|The shape of things to come ?
||[Jan. 18th, 2009|01:16 pm]
Is this the shape of things to come ? ......
This image is alleged to be an example of how blocked sites are dealt with in the UAE (flikr). If correct then there is an invite for a surfer to have the site reviewed by clicking on the appropriate button (Marked "Feedback Form")
I'm not certain that it would be safe to even suggest that a blocked website be reviewed. It may not be the site that's reviewed. It may be that the person pressing the button becomes subject to investigation. I'm not suggesting this is undemocratic for it clearly is.
link to website alleged to be blocked in the UAE - www.faithfreedom.org - (see UAE (flikr) link above)
How nations deal with concepts of justice together with concepts such as freedom of thought and freedom of expression is one for the the experts.
Footnote: UAE blocking categories (PDF)
1. Internet Content for Bypassing Blocked Content (of course)
2. Internet Content for Learning Criminal Skills (of course)
3. Dating Internet Content (contradicts the ethics and morals of the UAE) ... exemptions provided for chatting groups and social networking sites
4. Internet Content for Illegal Drugs
5. Internet Content containing Pornography and Nudity ....includes jokes and stories and content that promotes sexual activity
6. Gambling Internet Content ...no spending money at legalised Australian gambling outlets - even though we need their money
7. Internet Content for Hacking and Malicious Codes ...viruses and the like - exemption for "ethical hacking"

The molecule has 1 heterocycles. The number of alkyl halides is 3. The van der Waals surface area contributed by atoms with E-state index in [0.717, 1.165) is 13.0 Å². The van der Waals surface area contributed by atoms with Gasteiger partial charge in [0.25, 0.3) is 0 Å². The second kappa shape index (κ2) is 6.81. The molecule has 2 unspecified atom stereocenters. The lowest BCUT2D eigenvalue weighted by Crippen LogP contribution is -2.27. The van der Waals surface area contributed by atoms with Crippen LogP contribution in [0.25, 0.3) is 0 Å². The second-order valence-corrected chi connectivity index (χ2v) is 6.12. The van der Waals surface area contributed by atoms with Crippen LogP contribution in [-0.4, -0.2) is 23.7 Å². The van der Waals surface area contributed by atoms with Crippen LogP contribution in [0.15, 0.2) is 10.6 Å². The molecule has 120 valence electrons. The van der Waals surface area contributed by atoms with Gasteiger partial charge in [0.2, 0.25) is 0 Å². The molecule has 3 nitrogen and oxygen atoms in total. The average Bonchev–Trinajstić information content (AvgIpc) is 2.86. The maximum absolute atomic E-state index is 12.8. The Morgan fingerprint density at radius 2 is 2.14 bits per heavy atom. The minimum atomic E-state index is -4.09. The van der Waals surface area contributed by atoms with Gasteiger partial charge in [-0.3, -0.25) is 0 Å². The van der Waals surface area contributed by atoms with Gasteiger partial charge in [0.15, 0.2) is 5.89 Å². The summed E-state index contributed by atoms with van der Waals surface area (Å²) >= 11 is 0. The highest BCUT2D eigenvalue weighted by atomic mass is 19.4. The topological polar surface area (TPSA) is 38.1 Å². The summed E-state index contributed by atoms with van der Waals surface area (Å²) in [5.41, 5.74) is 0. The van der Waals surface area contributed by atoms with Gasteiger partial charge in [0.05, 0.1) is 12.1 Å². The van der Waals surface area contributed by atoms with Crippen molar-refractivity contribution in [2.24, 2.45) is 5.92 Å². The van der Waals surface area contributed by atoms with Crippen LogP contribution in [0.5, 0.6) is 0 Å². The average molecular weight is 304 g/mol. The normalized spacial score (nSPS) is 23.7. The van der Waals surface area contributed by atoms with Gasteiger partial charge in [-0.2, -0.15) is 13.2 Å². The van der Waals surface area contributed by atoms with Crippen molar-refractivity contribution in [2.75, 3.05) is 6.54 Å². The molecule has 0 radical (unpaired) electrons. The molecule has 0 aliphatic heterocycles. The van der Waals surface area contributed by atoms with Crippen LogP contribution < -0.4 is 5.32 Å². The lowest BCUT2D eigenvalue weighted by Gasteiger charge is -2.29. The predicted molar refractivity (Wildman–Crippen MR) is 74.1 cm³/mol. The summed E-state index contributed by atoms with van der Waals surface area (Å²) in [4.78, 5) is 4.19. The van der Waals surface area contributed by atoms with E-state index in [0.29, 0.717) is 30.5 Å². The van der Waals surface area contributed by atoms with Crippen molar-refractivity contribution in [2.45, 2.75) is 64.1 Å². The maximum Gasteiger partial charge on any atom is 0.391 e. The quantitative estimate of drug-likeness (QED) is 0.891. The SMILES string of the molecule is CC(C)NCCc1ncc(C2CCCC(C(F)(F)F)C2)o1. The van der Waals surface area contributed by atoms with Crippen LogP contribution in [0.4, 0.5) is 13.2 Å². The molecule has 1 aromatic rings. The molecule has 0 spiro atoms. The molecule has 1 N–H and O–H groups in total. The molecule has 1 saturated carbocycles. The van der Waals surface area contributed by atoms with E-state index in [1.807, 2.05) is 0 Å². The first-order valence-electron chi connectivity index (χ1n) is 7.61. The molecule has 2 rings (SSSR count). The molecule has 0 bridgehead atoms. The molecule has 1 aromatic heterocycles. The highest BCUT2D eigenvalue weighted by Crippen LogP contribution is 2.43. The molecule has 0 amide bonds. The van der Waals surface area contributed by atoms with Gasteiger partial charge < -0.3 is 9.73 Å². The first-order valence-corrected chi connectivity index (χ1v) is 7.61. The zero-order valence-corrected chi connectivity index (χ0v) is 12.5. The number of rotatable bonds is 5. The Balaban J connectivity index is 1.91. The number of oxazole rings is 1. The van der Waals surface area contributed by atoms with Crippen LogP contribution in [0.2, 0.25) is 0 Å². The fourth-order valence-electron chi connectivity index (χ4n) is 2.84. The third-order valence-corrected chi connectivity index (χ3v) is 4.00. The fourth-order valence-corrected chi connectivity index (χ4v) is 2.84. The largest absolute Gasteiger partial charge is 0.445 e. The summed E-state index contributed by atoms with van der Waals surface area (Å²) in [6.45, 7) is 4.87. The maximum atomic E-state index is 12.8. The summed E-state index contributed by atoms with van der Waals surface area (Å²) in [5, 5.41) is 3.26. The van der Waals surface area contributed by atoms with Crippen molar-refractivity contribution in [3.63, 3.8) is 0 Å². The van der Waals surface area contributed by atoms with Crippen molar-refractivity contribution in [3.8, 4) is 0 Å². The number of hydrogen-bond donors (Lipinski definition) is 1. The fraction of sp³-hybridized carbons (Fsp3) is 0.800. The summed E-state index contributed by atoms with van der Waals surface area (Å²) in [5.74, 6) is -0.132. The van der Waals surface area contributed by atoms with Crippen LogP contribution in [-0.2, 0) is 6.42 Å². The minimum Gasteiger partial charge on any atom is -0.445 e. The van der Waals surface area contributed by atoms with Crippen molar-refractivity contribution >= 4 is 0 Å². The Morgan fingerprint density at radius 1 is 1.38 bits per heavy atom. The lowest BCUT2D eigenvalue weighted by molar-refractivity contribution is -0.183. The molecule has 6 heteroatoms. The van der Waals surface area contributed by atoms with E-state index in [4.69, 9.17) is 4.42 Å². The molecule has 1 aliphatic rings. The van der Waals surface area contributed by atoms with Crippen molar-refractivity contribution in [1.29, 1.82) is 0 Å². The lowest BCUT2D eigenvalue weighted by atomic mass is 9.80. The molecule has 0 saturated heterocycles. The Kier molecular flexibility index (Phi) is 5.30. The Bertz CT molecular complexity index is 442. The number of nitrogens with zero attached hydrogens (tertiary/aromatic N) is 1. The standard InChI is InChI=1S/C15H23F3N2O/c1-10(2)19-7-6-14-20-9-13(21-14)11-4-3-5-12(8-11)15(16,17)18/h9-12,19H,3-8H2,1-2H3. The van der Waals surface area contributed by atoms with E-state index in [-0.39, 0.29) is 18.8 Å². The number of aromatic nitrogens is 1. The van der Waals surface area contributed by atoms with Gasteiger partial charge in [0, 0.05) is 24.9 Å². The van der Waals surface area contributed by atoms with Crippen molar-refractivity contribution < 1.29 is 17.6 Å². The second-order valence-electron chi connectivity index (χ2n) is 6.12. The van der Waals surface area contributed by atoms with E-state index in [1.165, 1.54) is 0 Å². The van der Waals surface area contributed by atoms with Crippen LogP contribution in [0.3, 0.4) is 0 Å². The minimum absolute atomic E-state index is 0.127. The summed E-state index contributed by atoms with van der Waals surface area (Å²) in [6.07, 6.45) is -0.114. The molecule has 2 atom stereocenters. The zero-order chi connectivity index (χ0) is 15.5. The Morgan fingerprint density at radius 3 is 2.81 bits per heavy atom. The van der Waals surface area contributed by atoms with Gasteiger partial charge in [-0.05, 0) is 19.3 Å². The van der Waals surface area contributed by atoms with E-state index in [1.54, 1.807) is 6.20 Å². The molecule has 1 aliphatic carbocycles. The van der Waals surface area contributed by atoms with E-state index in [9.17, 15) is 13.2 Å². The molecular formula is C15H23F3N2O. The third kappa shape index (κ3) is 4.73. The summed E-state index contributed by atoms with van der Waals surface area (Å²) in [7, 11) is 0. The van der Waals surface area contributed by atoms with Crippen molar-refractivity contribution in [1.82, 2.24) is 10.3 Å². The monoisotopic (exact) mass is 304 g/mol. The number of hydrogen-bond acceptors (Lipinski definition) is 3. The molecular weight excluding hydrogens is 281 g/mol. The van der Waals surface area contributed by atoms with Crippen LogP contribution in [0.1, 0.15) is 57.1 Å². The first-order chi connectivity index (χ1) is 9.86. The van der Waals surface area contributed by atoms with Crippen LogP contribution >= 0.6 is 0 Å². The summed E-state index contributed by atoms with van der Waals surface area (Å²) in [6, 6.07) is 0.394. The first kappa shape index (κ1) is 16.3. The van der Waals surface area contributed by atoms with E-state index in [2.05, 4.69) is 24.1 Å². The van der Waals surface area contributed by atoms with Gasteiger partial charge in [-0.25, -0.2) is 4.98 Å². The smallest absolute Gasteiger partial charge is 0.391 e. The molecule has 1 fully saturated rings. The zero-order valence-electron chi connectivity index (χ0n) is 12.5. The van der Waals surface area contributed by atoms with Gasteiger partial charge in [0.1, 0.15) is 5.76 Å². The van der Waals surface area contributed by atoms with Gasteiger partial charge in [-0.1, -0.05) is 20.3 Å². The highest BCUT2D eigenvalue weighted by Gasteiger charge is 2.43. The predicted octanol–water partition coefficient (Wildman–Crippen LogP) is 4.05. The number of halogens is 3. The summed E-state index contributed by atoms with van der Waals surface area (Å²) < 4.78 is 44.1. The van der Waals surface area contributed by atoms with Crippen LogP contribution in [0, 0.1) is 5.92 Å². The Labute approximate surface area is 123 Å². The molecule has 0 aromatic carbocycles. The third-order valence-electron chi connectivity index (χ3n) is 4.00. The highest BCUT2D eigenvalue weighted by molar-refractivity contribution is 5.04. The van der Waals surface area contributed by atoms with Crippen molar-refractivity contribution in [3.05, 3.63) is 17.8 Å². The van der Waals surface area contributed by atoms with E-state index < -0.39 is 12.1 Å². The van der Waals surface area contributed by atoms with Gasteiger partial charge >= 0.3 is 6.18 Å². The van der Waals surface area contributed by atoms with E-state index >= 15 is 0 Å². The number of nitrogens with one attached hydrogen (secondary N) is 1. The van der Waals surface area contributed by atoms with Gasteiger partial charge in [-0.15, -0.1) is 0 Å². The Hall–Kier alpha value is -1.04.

8. Internet Content that are offensive to Religions
9. Phishing Internet Content
10. Internet Content that downloads Spyware
11. Internet Content providing Unlicensed Voice over Internet Protocol (VoIP) service .. services prohibited under the TRA's Voice over Internet Protocol policy
12. Terrorism Internet Content
13. Prohibited Top Level Domain (TLD) ... offensive to the public interest, public morality or Islam morality
According to Yahind Friday August 8th 2008
In a statement issued on Tuesday, the TRA said, "All licensed ISPs in the country have the responsibility of withholding access to prohibited sites and must consider creating a link that will consist of documents to explain the prohibited content categories as well as the relevant instructions and guidance issued by the TRA. The ISPs must review all the complaints and remarks raised by the users on the particular site."
However, Etisalat and du said they are unaware of the new policy. They also said the TRA is yet to provide the list of sites that have to be unblocked by the end of the month.
Over to an expert : The Minister for Broadband, Communications and the Digital Economy